As a piano teacher, it can seem almost impossible to find the time for professional development. You’re already wearing so many hats as a private music teacher, how can you find time for one more thing?
First of all, I get it. It is hard – no doubt about that. But professional development and continuing education is also vital to your success and, more importantly, your fulfillment as a piano teacher.
Reframing Your Mindset
The first step to finding time for professional development as a piano teacher has nothing to do with calendars, tools or gadgets. First, you need to shift your mindset a little…or perhaps a lot.
You’re never going to find time to do training if you think of it as an optional extra or a bonus. If you’ve ever said:
“I’ll just go to the gym on the days when I have free time.”
Then you know what I’m talking about.
Just like that pretty much means you’re never, ever going to the gym; if you tell yourself that you’ll fit in professional development “when you get a chance” then you’re not going to do it.
It’s all about where this is on your priority list. If you’re currently not finding time to do something – I bet there are other things which are just more important to you.
And that’s fine.
If your kids, making money, or your squash team are just far more important to you right now and take up all of your time – that’s totally cool. You’re not going to find any guilt trips here.
Here are a few reasons that you might consider moving P.D. up a little higher on your priority list though:
- Becoming a better teacher and exploring new areas will lead to more job satisfaction and happiness for you as a teacher.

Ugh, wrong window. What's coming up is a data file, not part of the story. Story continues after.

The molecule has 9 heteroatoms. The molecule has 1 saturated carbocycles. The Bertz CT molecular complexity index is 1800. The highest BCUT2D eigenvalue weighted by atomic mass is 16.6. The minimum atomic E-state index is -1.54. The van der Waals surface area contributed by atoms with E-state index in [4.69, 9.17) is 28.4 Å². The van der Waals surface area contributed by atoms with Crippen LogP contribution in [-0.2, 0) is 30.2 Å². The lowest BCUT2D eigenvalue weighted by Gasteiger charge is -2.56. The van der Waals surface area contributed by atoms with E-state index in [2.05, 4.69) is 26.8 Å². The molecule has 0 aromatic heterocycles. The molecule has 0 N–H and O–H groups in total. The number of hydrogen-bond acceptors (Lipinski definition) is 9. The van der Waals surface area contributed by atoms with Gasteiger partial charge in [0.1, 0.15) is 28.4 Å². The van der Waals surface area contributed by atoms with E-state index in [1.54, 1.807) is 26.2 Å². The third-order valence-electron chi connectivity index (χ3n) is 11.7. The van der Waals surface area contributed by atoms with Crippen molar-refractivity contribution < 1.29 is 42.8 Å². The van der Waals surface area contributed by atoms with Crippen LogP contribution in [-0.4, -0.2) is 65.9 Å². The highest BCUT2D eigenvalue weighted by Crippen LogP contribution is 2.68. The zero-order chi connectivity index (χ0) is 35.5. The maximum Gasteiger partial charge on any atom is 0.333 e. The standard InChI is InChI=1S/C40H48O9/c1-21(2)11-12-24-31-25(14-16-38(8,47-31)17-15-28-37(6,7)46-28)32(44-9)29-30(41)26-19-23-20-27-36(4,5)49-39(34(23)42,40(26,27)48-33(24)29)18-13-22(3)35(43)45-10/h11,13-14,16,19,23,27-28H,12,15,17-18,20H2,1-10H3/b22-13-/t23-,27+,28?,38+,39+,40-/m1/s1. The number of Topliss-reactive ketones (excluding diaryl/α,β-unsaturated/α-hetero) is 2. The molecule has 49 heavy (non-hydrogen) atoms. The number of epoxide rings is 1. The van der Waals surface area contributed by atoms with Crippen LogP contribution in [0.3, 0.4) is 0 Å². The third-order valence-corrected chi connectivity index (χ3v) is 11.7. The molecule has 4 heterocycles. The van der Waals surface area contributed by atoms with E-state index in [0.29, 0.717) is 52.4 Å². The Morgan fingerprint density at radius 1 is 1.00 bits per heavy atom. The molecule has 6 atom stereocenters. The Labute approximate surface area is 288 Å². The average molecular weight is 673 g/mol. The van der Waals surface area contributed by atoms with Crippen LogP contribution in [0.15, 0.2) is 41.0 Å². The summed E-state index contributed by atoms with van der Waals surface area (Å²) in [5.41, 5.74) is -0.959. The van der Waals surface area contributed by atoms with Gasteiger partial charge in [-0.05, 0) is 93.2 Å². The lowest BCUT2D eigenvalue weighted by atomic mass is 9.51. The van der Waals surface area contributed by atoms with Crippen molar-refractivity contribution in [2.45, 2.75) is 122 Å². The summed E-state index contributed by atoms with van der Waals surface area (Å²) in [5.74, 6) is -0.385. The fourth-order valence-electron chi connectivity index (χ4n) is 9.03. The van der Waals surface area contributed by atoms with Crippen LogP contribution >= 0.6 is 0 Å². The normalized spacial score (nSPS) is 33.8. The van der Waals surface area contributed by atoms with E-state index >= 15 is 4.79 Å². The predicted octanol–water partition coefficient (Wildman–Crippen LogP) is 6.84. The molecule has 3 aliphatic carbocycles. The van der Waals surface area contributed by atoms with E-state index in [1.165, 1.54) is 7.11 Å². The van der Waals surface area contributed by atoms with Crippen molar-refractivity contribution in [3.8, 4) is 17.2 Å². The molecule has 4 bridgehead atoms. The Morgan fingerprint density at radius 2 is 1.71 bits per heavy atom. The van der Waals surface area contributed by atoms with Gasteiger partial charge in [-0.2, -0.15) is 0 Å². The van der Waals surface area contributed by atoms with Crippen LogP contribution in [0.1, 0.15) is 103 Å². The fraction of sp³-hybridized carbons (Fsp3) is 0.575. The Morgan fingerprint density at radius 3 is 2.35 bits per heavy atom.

- If you attend an in-person event you can connect with other like-minded teachers and feel less lonely and isolated.
- You may be able to charge more or make use of daytime hours by learning a new skill.
- Continuing education is one of the best ways to break out of your teaching rut and prevent piano teacher burnout (more on this next week).
So see if investing in yourself might just deserve to move up a notch or two on that list, and once you know just how important it is to YOU – it’s time to find the time to do it.
Finding the Time for Professional Development
So let’s say professional development is pretty important to you. You want to find the time to do it – but you need a practical way to squeeze this into your hectic schedule.
There are many, many ways to free up some time in your teaching year. These are just a few to get your brain ticking over the possibilities:
- Plan a group lesson week – that way you’ll have a few extra hours (even with the extra planning time) to explore some training.
- Automate time consuming jobs – for example social media doesn’t have to be done everyday, you can actually do it much faster by scheduling in advance. Are you doing any jobs a machine could do just as well?
- Outsource some of your tasks – if there’s something outside of your expertise (accounting, video editing, website updates) that’s taking a ton of time, consider hiring someone to do it for you.
- Cut your teaching hours and raise your fees – could you be making the same money with less students if you simply charged what you’re worth? If you think the market would stand it, think about upping your fees and lowering your student count a little.